This method came to my mind almost ten years ago when I started my Manx project. At that time, I had no internet access but the few straight or angled shortening work I had seen in mags or on the rotten buggy floorpan I was starting from, told me I had to find something else. As I live in France were buggies are not very common I had nobody to advise me. I worked first with the enlarged picture of the vw pan were I tried different cutting lines that were cut with scissors for test fit. When I had the right line I started the real job.

Image may have been reduced in size. Click image to view fullscreen.


As the floors of my frame were history I started by chiseling them away. The work became then very easy . I shortened the tunnel first and then I shortened each floor before welding them in place.

Image may have been reduced in size. Click image to view fullscreen.


Image may have been reduced in size. Click image to view fullscreen.


Image may have been reduced in size. Click image to view fullscreen.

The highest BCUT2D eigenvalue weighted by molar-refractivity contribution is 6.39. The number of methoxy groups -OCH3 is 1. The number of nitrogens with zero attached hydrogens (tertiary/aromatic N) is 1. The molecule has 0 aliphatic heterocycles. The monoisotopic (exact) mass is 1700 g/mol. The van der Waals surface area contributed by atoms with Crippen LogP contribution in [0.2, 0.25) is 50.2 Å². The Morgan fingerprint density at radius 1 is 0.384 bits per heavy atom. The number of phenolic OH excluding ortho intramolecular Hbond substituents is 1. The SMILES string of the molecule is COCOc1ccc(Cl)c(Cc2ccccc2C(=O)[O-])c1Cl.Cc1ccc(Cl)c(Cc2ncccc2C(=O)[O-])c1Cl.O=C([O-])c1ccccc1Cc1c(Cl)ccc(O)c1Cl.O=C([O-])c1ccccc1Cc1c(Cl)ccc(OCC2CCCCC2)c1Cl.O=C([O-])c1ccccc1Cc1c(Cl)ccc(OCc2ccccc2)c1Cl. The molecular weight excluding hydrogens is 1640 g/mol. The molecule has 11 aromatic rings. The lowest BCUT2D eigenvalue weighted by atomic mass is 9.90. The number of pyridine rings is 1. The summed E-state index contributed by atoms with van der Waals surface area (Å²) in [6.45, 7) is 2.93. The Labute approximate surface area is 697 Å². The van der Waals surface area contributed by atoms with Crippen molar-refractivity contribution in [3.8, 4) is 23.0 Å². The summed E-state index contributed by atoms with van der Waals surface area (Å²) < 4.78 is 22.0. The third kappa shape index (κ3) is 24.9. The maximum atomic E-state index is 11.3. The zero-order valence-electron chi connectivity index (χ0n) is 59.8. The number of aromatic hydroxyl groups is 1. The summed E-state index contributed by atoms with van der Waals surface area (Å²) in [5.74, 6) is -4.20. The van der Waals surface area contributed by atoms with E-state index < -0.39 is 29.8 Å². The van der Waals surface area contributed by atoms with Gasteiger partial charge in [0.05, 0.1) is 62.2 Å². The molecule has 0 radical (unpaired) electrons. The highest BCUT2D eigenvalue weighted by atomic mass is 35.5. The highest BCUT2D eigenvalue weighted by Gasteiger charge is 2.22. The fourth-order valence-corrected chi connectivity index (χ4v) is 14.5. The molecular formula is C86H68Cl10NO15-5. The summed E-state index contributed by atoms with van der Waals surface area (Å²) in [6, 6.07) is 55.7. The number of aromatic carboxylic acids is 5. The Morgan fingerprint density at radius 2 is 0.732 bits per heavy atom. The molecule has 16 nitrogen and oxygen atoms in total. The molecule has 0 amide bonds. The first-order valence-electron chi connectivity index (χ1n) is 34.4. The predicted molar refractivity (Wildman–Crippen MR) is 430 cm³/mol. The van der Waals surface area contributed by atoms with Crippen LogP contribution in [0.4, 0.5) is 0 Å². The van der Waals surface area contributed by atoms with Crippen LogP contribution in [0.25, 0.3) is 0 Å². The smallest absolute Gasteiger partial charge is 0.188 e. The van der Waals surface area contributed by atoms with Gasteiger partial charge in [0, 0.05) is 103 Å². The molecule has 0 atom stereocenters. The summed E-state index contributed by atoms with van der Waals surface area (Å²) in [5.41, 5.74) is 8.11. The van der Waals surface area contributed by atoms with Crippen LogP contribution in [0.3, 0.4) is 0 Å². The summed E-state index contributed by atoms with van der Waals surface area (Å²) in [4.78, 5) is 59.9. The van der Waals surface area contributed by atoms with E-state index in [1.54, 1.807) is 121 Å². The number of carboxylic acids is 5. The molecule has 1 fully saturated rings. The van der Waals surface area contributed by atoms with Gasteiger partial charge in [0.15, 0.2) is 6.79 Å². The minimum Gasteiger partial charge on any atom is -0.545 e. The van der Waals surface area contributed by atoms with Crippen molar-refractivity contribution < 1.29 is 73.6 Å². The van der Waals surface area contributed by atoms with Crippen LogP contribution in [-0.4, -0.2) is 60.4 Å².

Image may have been reduced in size. Click image to view fullscreen.


Image may have been reduced in size. Click image to view fullscreen.


I hadnít thought that the few snapshots taken then, later put online thru my small home page would almost ten years later inspire and help people building their buggy project. But thatís what internet is all about!

Image may have been reduced in size. Click image to view fullscreen.


All that said my Manx is still not finished (donít laught) but little by little I have managed to find all the neccessary parts to achieve my target , a mid/ late 60ís looking Manx. My last find is a NOS ABS dash found in Texas last week. What is missing is a only time! I hope someday I will find time to update my homepage to show the progress.

Best regards from France.

Nicolas
Back to top
View user's profile Send private message Visit poster's website Classifieds Feedback
Display posts from previous:   
Reply to topic    Forum Index -> Kit Car/Fiberglass Buggy/356 Replica All times are Mountain Standard Time/Pacific Daylight Savings Time
Page: 1, 2, 3  Next
Page 1 of 3

 
Jump to:  
You cannot post new topics in this forum
You cannot reply to topics in this forum
You cannot edit your posts in this forum
You cannot delete your posts in this forum
You cannot vote in polls in this forum

About | Help! | Advertise | Donate | Premium Membership | Privacy/Terms of Use | Contact Us | Site Map
Copyright © 1996-2018, Everett Barnes. All Rights Reserved.
Not affiliated with or sponsored by Volkswagen of America | Forum powered by phpBB